Guest post by David Middleton
In 2008, candidate Barack Obama ran an ad with this opening line: “The hands that built this nation can build a new economy. The hands that harvest crops can also harvest the wind.”
And then it showed men working on roofs: “The hands that install roofs can also install solar panels.”
The ad was directed at a group Obama was acutely aware he had to win over — white, working-class men. A quarter of those same men deserted Democrats in 2016, according to a New York Times analysis, and voted either for Donald Trump or a third-party candidate.
On Tuesday, President Trump is trying to start making good on his promises to many of those same white men — coal workers. The Trump administration is doing an about-face on President Obama’s climate and environmental policies. The president signed an executive order with a goal of taking restraints off businesses and boosting the coal industry.
“He made a pledge to the coal industry, and he’s going to do whatever he can to help those workers,” a senior administrative official said Monday ahead of the executive order’s signing.
Speaking at the Environmental Protection Agency headquarters, Trump said a “new era” in energy production is starting Tuesday.
Surrounded by about a dozen coal miners, he said, per NPR’s Jennifer Ludden, “You’re going back to work.” He pledged to “end the war on coal and have clean coal, really clean coal.”
But there are problems with both Trump’s nostalgic Make America Great Again coal promises and Obama’s radical vision for a reshaped economy.
Trump’s ignores the reality of a changing energy industry. Solar jobs, for example, have taken off over the past decade. The Obama administration tried hard to incentivize clean energy (so much so that it got caught up in the Solyndra scandal. The head of Solyndra was an Obama campaign bundler. Obama visited the company and touted it. His administration incentivized companies like it. In 2011, the government helped Solyndra refinance, but just months later, the company failed).
But solar now accounts for some 260,000 energy jobs in the country, the majority of which are held by installers. That’s almost four times the number of coal industry jobs, about 70,000, as of May 2015, according to the Bureau of Labor Statistics. And that industry has been on a steady and steep decline over the past 30 years…
In the energy industry, solar is outpaced only by the oil industry, according to a major report by the Solar Foundation. And solar’s gotten cheaper to produce (despite Trump’s proclamations during the campaign that he loves solar except that it’s expensive).
Why do journalists, environmentalists and liberals (redundant, I know) confuse energy production with jobs programs? The only way an economy can successfully grow in a healthy, robust manner is through increasing productivity.
What is ‘Productivity’
Productivity is an economic measure of output per unit of input. Inputs include labor and capital, while output is typically measured in revenues and other gross domestic product (GDP) components such as business inventories. Productivity measures may be examined collectively (across the whole economy) or viewed industry by industry to examine trends in labor growth, wage levels and technological improvement.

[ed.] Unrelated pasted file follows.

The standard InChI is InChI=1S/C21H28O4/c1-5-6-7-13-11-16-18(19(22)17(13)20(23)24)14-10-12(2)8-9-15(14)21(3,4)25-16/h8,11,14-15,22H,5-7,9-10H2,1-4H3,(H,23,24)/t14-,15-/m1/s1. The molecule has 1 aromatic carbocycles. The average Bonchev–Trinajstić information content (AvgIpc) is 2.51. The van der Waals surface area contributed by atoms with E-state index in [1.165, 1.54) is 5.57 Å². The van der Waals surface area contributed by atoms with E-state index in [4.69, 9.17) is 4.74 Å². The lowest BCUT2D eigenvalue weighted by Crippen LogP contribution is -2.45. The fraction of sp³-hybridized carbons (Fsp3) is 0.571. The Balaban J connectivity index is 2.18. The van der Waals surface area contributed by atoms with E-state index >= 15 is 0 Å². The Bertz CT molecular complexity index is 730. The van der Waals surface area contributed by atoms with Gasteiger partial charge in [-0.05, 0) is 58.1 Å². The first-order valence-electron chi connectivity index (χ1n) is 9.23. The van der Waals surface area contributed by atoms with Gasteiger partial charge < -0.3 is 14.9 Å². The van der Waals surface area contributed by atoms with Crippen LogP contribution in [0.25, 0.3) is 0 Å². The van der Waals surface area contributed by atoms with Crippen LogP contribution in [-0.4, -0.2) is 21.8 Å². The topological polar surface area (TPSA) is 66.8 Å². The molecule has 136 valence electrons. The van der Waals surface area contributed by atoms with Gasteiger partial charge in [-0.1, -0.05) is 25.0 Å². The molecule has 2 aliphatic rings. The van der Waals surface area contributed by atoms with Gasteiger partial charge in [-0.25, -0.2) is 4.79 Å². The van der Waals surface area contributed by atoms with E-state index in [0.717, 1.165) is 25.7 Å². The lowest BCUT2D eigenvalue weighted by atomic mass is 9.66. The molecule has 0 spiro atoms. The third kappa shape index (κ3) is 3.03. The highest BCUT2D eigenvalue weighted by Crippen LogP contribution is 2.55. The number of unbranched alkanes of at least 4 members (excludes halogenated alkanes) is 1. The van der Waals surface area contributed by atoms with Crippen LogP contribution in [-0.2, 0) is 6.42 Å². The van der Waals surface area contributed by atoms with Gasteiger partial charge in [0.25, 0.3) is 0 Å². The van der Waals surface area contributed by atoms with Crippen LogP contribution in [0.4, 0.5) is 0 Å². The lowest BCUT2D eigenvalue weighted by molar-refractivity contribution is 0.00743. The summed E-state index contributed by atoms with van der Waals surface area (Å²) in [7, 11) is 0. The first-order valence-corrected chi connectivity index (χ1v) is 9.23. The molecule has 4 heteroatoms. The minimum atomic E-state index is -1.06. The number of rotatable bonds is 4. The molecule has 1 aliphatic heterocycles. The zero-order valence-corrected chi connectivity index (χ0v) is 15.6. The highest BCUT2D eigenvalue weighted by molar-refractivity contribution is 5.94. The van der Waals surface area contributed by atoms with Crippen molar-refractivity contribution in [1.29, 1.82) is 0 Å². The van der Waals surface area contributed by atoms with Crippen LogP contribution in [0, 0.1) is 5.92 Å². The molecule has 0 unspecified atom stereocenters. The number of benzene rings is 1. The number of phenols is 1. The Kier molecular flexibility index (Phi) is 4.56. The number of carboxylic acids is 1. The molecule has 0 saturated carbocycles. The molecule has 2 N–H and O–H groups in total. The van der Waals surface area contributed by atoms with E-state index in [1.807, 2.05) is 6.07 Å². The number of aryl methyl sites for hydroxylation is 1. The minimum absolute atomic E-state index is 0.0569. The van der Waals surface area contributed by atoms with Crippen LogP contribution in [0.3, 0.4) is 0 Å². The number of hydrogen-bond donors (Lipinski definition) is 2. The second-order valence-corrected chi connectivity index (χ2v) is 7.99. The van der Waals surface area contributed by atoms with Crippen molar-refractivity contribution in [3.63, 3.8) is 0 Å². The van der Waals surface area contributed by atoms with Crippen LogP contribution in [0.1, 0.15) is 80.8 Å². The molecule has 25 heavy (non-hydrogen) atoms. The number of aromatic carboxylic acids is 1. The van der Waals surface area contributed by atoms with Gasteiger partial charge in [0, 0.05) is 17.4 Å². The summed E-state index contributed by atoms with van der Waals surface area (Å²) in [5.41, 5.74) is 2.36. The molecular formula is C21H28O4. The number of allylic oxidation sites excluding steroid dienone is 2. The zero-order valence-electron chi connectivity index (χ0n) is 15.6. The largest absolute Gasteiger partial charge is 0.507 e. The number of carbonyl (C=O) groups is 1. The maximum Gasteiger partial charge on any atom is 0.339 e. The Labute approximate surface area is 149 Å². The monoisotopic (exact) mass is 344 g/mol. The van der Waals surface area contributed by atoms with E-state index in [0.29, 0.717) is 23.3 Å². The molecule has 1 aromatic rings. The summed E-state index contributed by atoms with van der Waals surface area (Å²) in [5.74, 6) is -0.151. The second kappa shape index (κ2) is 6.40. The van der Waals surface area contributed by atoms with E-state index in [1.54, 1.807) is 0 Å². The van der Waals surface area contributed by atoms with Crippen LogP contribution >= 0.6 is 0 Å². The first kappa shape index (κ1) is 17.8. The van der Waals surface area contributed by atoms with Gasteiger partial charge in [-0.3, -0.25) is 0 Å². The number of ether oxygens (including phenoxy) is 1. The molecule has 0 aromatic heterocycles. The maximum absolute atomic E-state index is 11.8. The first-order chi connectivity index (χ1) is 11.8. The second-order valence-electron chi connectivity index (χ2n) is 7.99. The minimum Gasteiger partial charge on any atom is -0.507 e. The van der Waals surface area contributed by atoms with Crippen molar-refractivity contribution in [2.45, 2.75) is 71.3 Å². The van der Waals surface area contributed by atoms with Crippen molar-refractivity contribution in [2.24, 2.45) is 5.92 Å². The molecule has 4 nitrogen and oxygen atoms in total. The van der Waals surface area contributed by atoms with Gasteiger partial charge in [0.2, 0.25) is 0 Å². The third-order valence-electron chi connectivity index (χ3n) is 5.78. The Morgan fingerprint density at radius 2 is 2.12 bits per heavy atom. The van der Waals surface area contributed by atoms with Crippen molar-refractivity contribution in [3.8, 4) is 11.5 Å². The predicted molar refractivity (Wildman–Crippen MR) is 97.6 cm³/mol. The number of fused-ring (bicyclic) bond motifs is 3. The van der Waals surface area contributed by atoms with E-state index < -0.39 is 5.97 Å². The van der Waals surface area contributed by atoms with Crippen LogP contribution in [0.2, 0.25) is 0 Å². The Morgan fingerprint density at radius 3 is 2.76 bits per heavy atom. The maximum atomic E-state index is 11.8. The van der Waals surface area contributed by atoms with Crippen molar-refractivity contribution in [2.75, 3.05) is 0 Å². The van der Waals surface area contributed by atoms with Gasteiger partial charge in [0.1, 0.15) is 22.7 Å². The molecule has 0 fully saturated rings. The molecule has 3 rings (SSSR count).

BREAKING DOWN ‘Productivity’
Productivity gains are vital to the economy, as they mean that more is being accomplished with less. Capital and labor are both scarce resources, so maximizing their impact is a core concern of modern business. Productivity enhancements come from technology advances, such as computers and the internet, supply chain and logistics improvements, and increased skill levels within the workforce.
Putting coal miners back to work will be a byproduct of increased coal production, not the purpose of it.
Here is a plot of U.S. energy production from oil & gas, coal, wind and solar power in million tonnes of oil equivalent (Mtoe).
I used the production numbers for oil & gas and coal rather than the consumption numbers because U.S. fossil fuel employees don’t produce imported fossil fuels. I used the consumption numbers for wind and solar because those were the only numbers (we don’t import or store wind and solar power). I added oil and gas together because its the same group of employees who produce the oil and the gas.
Here is a plot of Mtoe per thousand employees:
Which energy employees are the most productive?
Even if I added in midstream and downstream fossil fuel-related employees, they would still be an order of magnitude more productive than wind energy employees and two orders of magnitude more productive than solar energy employees.
U.S. Bureau of Labor Statistics, All Employees: Mining and Logging: Coal Mining [CEU1021210001], retrieved from FRED, Federal Reserve Bank of St. Louis; https://fred.stlouisfed.org/series/CEU1021210001, March 29, 2017.
U.S. Bureau of Labor Statistics, All Employees: Mining and Logging: Oil and Gas Extraction [CES1021100001], retrieved from FRED, Federal Reserve Bank of St. Louis; https://fred.stlouisfed.org/series/CES1021100001, March 29, 2017.